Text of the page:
Last updated: 6 January 2018
Luther Krueger from Minneapolis is an avid collector and user of solar cookers. One type of cooker that appealed to him was Barbara Kerr's Through-The-Wall solar oven. Krueger thought this could be a great built-in appliance for any home with one exterior wall facing the sun--or a roof-top cooker with access from the inside of just about any house or top-floor apartment.
Starting with Kerr's design, Krueger imagined a cooker on the south wall of my garage in Minneapolis (45 degrees latitude north). The first problem to solve was the obstacle a cooker jutting out from the wall posed for parking in the driveway by the garage. A cooker at "microwave" or eye level could risk a collision with his family's cars. The solution was to embed the cooker in the wall so that the glass was flush with the siding, looking like a regular window.
Krueger built a cook box with a window frame. The cook box is lined with 1" polyisocyanurate insulation--closed cell foam that is used in several manufactured box cookers. The window is double-glazed/thermal with polycarbonate "Lexan", and sealed with silicone. The box is roughly a 20" cube inside the garage, with the back door of the oven hinged with a latch to cinch it tight when cooking. A barbecue thermometer is inserted into the plywood and through the insulation, toward the bottom of the cooking area, to indicate the lowest temperature achieved.
This first improvised effort netted around 210 degrees F. Krueger decided to experiment with reflectors to increase the temperature. Two wardrobe glass mirrors hang from a hinge below the "window", about 22"x46". The reflector is raised on a folding table "leg" so that it will lay flat against the garage wall when not in use, and flap out up to 90 degrees to send more sun into the box. When installed, this boosted the temperature to a more respectable 260 degrees. The mirror is set to capture sun early in the day, without adjustment through the afternoon, since the 46" is parallel to the ground.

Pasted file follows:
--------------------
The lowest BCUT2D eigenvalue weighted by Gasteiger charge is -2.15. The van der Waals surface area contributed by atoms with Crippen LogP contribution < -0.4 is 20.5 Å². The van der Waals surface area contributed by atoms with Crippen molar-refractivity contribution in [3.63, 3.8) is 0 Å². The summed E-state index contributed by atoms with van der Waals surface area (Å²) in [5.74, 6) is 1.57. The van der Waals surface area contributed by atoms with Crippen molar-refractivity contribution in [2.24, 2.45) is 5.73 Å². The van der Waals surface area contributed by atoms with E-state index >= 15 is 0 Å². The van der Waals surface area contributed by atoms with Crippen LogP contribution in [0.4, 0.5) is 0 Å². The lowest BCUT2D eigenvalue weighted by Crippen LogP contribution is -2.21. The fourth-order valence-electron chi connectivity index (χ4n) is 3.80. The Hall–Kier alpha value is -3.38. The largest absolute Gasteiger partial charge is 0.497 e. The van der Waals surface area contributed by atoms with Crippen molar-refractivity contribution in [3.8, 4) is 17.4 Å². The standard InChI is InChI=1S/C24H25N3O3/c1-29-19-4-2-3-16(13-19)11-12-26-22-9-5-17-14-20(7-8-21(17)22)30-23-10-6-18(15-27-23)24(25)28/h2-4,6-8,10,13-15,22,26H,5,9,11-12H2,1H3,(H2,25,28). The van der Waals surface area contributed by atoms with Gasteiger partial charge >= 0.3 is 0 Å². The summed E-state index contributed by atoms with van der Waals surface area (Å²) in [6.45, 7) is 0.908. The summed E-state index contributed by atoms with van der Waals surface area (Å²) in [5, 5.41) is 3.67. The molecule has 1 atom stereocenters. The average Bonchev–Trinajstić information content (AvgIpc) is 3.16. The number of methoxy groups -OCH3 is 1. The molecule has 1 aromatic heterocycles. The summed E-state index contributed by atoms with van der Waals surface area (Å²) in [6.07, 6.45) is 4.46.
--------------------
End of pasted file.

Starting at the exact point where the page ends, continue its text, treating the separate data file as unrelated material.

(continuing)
The glass mirror reflected a lot of light into the cookbox. But Krueger wanted to push the performance higher, and added a second reflector overhead, made from spectral aluminum sheets. Two large sheet are glued to a thin plywood flap about twice the size of the lower reflector. The upper reflector is hinged at the top of the cookbox window frame, and set in place with a pulley. The rope is tied to a cleat when the optimum amount of sun reflects across the glass. This bumped up the temperature to 320 during the summer months.
Krueger hopes that this cooker design would be attractive to window manufacturers, and green-builders/contractors could adopt a variation on the design as a selling point for off-the-grid and environmentally conscience home builders. It could also be a standard feature in a tiny house, with the cookbox being part of a pantry cabinet. Ideally a crank mechanism from the inside would adjust the reflectors, so the cook would never need to leave the house.
Krueger has cooked successfully many times with this cooker and considers it a "proof-of-concept" design that could stand much revision, and welcomes others in the solar cooking community to run with it.